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Pittsfield, MA -- (SBWIRE) -- 03/25/2013 -- Many people have mortgage loans that are insured by the Federal housing Administration (FHA). For those interested, Real-estate-yogi.com has looked into refinancing an FHA mortgage, and here is what it found:
- Qualifications for FHA Refinancing
- Advantages to Refinancing
- End of MIP Payment
Eligibility Requirements for Refinancing
There are lots of qualifications for refinancing an FHA loan, including that an applicant must have been employed by the same employer for a minimum of two years; must be able to make a down payment of 3.5%; and must have a property appraisal done by an FHA-sanctioned appraiser. One’s front-end ratio, which includes the mortgage plus the mortgage insurance home insurance, and taxes, must be less than 31% of one’s income, and one’s back-end ratio, which includes the mortgage and all of one’s debt, must be less than 43% of the gross monthly income.
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There are many advantages to refinancing an FHA mortgage. FHA loans are generally the easiest to qualify for because they have such a low down payment percentage, at 3.5%. One’s credit also does not have to be perfect to meet eligibility requirements. Such a mortgage is assumable, which means that, if the home is sold, the buyer can assume the mortgage loan. Additionally, those who have undergone a bankruptcy, have low or bad credit, or have been foreclosed upon could possibly still qualify for an FHA refinance.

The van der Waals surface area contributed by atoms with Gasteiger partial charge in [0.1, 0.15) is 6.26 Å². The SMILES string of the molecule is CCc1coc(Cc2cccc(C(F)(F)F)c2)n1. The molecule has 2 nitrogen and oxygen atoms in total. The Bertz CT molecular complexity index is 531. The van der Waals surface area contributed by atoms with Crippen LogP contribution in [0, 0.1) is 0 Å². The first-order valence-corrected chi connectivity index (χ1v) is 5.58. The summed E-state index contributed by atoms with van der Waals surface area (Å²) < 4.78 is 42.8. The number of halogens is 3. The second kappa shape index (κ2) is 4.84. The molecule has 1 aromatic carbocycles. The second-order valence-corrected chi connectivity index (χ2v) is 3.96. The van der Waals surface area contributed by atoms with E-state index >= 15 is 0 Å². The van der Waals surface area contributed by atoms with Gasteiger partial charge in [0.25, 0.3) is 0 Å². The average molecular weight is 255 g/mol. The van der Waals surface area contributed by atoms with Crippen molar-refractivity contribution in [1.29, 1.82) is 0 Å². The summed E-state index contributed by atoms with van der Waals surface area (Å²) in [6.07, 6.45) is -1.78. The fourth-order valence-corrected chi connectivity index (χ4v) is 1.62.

Reasons Not to Refinance
There are a couple of disadvantages to refinancing an FHA mortgage loan. FHA mortgages don’t have the strict standards of conventional lenders so they require two types of mortgage insurance. One of them is the up-front mortgage insurance premium (MIP), which is paid monthly and is 1.75% of the mortgage amount, no matter what a borrower’s credit score is. The other is the annual MIP, which –though called an annual premium – is actually paid monthly as part of the mortgage.
When One Stops Paying MIP
This is important information when refinancing an FHA loan. When an individual is paying for mortgage insurance, when he can stop paying varies. On a loan of more than 15 years, he can cease paying for it when the 5 years have gone by and the mortgage is at 78% of the property value. For loans of 15 years or fewer, one is not required to pay mortgage insurance for the first 5 years. When the LTV (loan to value) rate reaches 78%, he can stop paying.
Real-estate-yogi.com, a reputable website located in Pittsfield, Massachusetts that is always free of charge for its service, connects people who need information about real estate issues with the experts in that field who can provide it. For a no-cost preliminary conference, dial 800-987-1397.